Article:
Their stock in trade is ethnicity; it is the major factor of development, stability and political progress for Rwanda, civic life must be ethnicised to avert another genocide (which they predict with surgical precision), there should be ethnic quotas, ethnic rights, ethnic elections, ethnic economy, ethnic jobs, ethnic health, education, justice etc. Citizens born of mixed marriages, foreigners who acquire citizenship do not exist in their scheme of things. They argue also that by not putting a high premium on ethnicity President Kagame is formenting another genocide which, this time round, will finish his minority ethnic community. They further claim that a massive brain drain has hit Rwanda and retarded progress.
Going through the State of the Nation Address and other statistics as shown, I find this group, hopelessly out of depth on the country’s growth path. If the brain drain they are claiming has hit Rwanda includes their brains and similar ones Rwandans can rest assured nothing much has been lost because these brains are clinically drained themselves and in need of resuscitation. They served in senior capacities and fell by the wayside precisely because the wolf in them could not keep in the sheep skin forever. Their democratic and political rights credentials are but a hoax to dupe unsuspecting Americans and Europeans into lunch and dinner appointments. The real issues are the meals and the guilty conscience they struggle to cover up.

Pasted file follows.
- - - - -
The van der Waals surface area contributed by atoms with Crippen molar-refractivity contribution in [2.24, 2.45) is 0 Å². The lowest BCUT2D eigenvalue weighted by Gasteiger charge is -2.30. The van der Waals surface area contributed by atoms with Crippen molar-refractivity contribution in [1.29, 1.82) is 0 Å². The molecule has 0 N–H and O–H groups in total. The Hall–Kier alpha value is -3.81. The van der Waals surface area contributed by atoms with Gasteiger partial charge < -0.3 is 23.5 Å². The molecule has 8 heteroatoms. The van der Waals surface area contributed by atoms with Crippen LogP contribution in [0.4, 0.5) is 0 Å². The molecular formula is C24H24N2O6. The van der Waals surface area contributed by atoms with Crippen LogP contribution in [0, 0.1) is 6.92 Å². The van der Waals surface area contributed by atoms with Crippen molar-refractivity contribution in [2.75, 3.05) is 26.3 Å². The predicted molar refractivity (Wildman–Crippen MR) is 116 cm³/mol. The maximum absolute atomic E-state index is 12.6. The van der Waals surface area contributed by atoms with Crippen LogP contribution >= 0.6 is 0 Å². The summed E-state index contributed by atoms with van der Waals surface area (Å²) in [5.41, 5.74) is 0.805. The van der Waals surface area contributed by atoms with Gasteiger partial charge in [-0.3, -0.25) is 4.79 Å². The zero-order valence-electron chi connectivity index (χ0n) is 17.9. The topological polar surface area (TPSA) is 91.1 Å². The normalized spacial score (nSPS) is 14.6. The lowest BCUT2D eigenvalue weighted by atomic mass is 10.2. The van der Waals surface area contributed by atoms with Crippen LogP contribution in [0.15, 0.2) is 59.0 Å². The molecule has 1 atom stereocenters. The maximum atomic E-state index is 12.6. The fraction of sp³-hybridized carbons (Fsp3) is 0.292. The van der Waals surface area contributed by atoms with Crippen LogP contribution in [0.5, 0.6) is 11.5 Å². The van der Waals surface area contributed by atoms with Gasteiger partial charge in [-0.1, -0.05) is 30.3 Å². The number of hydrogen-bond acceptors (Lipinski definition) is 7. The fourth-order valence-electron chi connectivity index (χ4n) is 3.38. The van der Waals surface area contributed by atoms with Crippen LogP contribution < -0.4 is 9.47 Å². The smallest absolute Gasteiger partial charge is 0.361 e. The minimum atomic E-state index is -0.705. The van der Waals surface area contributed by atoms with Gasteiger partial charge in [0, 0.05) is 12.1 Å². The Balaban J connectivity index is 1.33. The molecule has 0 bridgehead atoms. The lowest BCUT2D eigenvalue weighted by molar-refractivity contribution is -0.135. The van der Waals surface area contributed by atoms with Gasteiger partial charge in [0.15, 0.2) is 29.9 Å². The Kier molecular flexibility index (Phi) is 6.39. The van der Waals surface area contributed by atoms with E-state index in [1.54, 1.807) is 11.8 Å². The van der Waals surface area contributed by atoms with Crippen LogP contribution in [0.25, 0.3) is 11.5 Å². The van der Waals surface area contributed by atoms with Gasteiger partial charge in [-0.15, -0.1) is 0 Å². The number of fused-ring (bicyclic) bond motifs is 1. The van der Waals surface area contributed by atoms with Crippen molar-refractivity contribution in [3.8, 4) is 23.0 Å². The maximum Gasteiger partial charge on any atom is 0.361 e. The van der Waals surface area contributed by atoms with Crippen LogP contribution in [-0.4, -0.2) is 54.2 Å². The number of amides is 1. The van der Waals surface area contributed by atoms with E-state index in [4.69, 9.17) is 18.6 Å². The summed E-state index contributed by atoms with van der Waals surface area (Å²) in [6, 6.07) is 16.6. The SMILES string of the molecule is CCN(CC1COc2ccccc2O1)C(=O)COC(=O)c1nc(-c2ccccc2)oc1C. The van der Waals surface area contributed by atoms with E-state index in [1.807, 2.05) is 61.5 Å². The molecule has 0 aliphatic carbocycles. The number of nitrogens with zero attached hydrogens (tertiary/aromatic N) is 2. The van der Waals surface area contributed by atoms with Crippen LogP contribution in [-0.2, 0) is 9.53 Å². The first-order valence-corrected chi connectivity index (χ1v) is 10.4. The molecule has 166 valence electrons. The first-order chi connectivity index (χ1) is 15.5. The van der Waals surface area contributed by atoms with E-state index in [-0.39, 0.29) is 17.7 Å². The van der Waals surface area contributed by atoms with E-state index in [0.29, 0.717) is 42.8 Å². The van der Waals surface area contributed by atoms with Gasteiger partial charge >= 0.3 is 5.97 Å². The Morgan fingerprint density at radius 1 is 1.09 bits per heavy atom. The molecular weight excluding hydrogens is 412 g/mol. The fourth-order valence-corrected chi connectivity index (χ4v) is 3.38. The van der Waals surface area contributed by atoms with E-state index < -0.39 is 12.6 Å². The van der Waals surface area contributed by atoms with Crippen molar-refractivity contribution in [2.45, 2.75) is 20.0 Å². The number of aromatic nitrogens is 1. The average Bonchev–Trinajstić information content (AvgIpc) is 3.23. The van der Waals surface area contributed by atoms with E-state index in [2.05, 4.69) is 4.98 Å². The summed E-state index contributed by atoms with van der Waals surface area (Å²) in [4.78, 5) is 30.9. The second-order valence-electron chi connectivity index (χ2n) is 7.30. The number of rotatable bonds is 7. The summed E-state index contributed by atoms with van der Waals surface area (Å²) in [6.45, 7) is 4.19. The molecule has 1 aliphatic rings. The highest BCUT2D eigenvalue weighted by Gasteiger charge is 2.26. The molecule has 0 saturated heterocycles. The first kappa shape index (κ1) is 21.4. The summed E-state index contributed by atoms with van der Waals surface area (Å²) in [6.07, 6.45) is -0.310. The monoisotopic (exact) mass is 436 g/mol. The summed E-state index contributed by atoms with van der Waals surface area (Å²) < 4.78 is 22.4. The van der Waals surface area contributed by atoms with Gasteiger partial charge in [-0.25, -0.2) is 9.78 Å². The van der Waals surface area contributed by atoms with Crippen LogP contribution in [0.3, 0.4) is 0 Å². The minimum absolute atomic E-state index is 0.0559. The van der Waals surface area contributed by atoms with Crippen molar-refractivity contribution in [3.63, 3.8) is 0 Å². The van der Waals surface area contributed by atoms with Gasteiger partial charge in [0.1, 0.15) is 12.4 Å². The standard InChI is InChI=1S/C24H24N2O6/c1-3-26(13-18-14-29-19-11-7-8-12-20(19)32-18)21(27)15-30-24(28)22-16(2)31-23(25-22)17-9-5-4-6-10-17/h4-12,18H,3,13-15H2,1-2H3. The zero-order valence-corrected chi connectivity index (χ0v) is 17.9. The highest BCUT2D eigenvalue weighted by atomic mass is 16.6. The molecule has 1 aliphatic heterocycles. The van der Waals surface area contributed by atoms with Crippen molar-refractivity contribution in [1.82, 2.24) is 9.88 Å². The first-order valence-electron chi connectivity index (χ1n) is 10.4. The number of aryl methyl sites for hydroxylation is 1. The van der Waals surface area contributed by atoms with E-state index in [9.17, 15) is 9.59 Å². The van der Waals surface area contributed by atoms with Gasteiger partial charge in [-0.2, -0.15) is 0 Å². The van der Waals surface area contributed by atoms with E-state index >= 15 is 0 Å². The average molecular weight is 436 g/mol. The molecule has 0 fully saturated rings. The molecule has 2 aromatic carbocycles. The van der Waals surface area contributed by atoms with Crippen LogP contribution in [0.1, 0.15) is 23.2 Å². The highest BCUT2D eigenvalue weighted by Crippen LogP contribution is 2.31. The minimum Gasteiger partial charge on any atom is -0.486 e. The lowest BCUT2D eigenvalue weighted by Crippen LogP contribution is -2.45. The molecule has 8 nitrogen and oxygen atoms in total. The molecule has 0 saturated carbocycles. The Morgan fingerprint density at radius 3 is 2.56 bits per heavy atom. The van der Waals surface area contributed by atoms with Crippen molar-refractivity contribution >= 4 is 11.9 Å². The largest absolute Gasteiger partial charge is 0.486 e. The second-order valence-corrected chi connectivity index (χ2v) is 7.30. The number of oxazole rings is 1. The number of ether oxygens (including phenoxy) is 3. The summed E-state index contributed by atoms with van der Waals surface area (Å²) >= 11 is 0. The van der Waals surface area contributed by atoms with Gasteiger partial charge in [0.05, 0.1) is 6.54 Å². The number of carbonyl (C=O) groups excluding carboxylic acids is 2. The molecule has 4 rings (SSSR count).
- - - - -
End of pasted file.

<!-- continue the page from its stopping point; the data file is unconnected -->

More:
How is that the country can achieve such progress in the siege and authoritarianism they claim it is under? Do they, by the way, care to know the ethnic identities of those they tell Rwanda’s ethnic “imperatives”? If President Kagame’s talking to them constituted a major boost to Rwanda’s progress we would be a first world. He more than did that. His talking to them now would however require sufficient mandate because they are fugitives from justice as well as from public opinion. By the way, what is it they would begin with? Can they list the challenges they helped resolve while they held the public offices which they tout today for their CV? If they were prisoners of conscience sieged inside Rwanda, as they claim, can they explain why they stole from the public, defrauded banks, abused office, betrayed a cause?
Rwandans lets ignore detractors and focus on the challenges of our evolving story. Like others before them who predicted, fervently worked for and wished for another genocide, they will fail and be dumped onto the dungheap of history. Another genocide will not happen just because a few criminals so wish. Even if the issues of governance, rights and freedoms were real and not a figment of their infantile imagination, as is the case, Rwandans know better than to resort to a genocide to finish off the perceived “offender” as a solution.
Are there challenges ahead?